patrolled the fence of the camp. The reason this was done was that those who did escape and were caught,
were tortured before being executed, while the other POWs were made to watch. It is believed that no POW
successfully escaped from the camp.
The barracks in the camp were built to house 50 POWs, but most had between 60 to 120
POWs in them. The POWs slept on bamboo slats, without mattresses, bedding, or mosquito netting.
Many quickly became ill. The POWs were assigned to barracks which meant that the members of their group
lived together, went out on work details together, and would be executed together since they were Blood
Brothers. Those who did escape and were caught and tortured before being executed. It is known that no
POW successfully escaped from the camp.
The POWs were sent out on work details one was to cut wood for the POW kitchens.
The two major details were the farm detail and the airfield detail which lasted for years. A typical day
on any detail lasted from 7:00 A.M. until 5:00 P.M. The POWs on the farm detail would have to go to
a shed each morning to get tools. As they left the shed, the Japanese guards thought it was great fun to
hit them over their heads.
The detail was under the command of "Big Speedo" who spoke very little
English. When he wanted the POWs to work faster, he told the POWs "speedo." Although he
was known to have a temper, the POWs thought he was fair. Another guard was "Little Speedo" who
was smaller and also used "speedo" when he wanted the POWs to work faster. The POWs also felt
he was pretty fair in his treatment of them. "Smiley" was another guard who always had a smile
on his face but could not be trusted. He was the meanest of the guards and beat men up for no
reason. He liked to hit the POWs with the club. Any prisoner who he believed was not working hard
enough got knocked over with it. Any prisoner who he believed was not working hard enough got knocked
over with it. Each morning, after arriving at the farm, the POWs went into a tool shed to get their
tools. As they left the shed, the guards hit them on their heads.
Other POWs worked in rice paddies. While working in the fields, the favorite
punishment given to the men in the rice paddies was to have their faces pushed into the mud and stepped on by a
guard to drive their faces deeper into the mud. Returning from a detail the POWs bought, or were given,
medicine, food, and tobacco, which they somehow managed to get into the camp even though they were searched
when they returned.
Rice was the main food given to the POWs fed to them as "lugow" which meant
"wet rice." During their time in the camp, they received few vegetables and almost no
fruit. Once in awhile, they received bread.
The camp hospital was known as "Zero Ward" because it was missed by the
Japanese when they counted barracks. The sickest POWs were sent there to die. The Japanese put a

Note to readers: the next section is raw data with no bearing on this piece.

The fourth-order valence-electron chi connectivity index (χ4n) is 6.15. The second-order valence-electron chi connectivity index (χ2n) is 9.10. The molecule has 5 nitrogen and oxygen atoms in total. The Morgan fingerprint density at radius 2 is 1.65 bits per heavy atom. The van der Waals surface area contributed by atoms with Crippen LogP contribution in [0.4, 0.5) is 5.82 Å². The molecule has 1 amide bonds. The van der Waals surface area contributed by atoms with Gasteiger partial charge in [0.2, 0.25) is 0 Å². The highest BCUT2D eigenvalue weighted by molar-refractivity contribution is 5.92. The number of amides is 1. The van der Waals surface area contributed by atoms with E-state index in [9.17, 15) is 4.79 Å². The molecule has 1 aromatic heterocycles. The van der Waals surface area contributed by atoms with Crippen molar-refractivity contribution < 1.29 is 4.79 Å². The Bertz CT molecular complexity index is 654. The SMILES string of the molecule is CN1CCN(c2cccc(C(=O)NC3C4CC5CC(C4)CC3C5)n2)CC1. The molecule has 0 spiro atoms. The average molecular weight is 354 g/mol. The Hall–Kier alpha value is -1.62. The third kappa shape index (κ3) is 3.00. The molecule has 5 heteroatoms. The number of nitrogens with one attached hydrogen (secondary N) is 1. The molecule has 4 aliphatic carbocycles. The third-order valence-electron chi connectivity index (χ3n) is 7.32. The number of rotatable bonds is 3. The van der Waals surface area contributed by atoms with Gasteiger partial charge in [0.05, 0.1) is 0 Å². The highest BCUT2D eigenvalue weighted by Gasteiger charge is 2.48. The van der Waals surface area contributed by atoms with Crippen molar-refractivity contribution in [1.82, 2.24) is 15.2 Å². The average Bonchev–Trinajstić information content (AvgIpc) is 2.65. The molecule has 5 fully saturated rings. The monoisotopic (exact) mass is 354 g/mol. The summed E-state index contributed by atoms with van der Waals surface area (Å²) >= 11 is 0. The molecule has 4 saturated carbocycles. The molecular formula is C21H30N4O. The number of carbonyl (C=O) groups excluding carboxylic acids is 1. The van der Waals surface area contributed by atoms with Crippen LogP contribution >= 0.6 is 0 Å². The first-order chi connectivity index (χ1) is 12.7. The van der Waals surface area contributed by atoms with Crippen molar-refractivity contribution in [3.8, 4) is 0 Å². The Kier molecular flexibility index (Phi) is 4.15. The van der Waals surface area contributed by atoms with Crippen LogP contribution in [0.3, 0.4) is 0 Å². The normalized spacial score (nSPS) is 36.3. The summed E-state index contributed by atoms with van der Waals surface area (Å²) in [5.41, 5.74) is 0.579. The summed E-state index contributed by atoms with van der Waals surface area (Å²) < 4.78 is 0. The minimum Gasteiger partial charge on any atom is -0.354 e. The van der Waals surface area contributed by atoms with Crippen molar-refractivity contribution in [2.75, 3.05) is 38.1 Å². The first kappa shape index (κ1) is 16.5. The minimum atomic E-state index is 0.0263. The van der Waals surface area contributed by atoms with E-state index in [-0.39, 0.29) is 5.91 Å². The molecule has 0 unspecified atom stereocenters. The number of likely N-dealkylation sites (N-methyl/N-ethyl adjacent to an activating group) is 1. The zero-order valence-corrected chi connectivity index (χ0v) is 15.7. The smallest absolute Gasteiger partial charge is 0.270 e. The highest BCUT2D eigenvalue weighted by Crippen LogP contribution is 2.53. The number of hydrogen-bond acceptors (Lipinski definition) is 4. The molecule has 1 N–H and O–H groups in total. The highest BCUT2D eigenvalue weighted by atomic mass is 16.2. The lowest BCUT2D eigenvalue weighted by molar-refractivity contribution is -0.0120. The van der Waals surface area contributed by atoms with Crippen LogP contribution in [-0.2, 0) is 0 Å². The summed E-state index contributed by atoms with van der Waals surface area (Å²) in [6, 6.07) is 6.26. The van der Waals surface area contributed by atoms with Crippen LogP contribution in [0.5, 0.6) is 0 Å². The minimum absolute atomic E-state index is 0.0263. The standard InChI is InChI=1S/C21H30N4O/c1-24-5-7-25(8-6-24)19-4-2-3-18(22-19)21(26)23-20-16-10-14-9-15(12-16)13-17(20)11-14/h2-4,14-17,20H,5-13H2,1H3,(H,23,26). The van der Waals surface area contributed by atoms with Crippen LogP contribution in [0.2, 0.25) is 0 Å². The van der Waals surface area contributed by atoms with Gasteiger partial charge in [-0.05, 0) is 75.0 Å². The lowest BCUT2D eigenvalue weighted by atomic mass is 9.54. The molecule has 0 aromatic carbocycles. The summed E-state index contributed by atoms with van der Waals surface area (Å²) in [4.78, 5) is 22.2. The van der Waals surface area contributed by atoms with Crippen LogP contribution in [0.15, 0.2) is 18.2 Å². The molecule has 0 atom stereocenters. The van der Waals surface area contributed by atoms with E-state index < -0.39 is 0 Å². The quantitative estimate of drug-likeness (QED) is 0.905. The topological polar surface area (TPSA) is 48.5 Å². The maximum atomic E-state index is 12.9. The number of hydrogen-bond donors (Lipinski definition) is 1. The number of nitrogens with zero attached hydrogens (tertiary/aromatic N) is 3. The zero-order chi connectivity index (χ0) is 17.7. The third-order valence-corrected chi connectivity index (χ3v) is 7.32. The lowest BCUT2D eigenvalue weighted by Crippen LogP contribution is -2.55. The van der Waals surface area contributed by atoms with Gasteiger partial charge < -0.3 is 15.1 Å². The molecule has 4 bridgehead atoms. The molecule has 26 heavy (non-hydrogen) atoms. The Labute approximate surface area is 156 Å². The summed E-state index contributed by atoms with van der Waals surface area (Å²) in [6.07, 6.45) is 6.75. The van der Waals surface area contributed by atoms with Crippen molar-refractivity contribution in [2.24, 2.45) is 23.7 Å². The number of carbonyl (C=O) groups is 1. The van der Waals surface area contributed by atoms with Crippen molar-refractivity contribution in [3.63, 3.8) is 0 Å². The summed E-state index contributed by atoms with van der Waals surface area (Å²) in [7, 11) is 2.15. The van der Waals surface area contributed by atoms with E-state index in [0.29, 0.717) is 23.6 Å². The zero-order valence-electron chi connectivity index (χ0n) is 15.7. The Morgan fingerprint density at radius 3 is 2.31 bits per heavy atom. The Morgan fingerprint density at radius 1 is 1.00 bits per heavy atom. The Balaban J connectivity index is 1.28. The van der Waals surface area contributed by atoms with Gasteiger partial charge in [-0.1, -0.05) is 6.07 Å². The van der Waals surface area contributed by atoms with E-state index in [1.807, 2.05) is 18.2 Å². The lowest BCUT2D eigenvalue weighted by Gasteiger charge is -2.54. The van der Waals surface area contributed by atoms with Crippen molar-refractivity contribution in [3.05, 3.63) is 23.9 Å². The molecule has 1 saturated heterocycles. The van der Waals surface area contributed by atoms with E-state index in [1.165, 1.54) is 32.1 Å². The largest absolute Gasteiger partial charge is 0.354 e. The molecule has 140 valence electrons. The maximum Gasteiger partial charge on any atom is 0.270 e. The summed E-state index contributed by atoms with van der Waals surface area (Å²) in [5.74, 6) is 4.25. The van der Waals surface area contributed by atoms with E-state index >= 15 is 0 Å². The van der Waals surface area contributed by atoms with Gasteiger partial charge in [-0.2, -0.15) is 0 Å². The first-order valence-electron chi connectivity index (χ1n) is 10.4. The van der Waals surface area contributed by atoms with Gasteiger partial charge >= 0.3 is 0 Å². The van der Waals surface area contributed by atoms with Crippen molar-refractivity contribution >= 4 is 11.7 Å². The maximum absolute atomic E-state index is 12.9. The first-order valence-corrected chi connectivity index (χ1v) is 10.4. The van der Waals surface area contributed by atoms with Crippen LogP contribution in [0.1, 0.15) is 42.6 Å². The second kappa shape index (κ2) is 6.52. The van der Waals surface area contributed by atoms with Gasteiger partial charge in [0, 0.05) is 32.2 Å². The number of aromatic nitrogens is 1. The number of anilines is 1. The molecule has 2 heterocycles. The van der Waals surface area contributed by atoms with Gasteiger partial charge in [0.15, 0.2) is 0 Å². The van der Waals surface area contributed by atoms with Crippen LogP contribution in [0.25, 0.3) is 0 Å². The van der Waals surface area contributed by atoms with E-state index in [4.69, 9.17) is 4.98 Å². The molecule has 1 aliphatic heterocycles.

fence up around the building to protect themselves, and they would not go into the building. There were
two rolls of wooden platforms around the perimeter of the building. The sickest POWs were put on the
lower platform which had holes cut into it so the they could relieve themselves. Most of those who
entered the ward died. Medical records from the camp indicate that William was hospitalized on July 15,
1942. According to the records, he had "ascaris lumbricoides" which meant that he had round
worms. This was a result of the unsanitary conditions in the camp. The records do not show when he
was released from the hospital.
The POWs had the job of burying the dead. To do this, they worked in teams of
four men. Each team carried a litter of four to six dead men to the cemetery where they were buried in
graves containing 15 to 20 bodies. The death rate at the camp was still 9 POWs a day into November 1942,
which dropped in December when the Japanese issued Red Cross Packages for Christmas. In addition, other
changes were made that lowered the number of deaths.
After arriving in the camp, Joseph was hospitalized on August 14, 1942, suffering from
paralysis caused by diphtheria. It is known he was discharged from the hospital on September 10, 1942,
but readmitted on Tuesday, September 24th, still suffering from post-diphtheria paralysis. He finally
recovered and was discharged a second time.
Joseph went to Japan on the
Clyde Maru which sailed on July 23, 1943, but instead of heading to Formosa, it sailed to Santa
Cruz, Zambales, where it loaded manganese ore. It sailed again, three days later, on July 26th, arriving
at Takao, Formosa, on July 28th.
On August 5th, the
Clyde Maru sailed again and arrived at Moji, Japan, on August 7th. The
next day the POWs disembarked the ship and were taken to a train station. After a two day train trip,
Joseph reached the
At the camp, the POWs worked in a condemned coal mine where each team of POWs was
expected to load three cars of coal a day. The POWs worked 12 hour work days with the constant threat of
rocks falling on them. Those POWs who the Japanese believed were not working hard enough were beaten.
The POWs worked in three shifts with a 30 minute lunch and one day off every ten days.
The camp was surrounded by a 12 foot wooden fence that had three heavy gauge electrified
wires attached to it. The first wire was at attached at six feet with the others higher up. The POWs
lived in 33 one story barracks 120 feet long and 16 feet wide and divided into ten rooms. Officers slept
four men to a room while enlisted men slept from four to six men in a room. Each room was lit by a 15 watt
bulb, and at the end of each building was a latrine with three stools and a urinal. The POWs slept on beds,
that were 5 feet 8 inches long by 2Ã‚Â½ feet wide, made of a tissue paper and cotton battling covered with a cotton
pad. Three heavy cotton blankets were issued to each POW plus a comfortable made of tissue paper, scrap
rags, and scrap cotton.
Life at Fukuoka #17 was hard and there were prisoners who would steal from other
prisoners. To prevent this from happening, the POWs would "buddy up" with each other.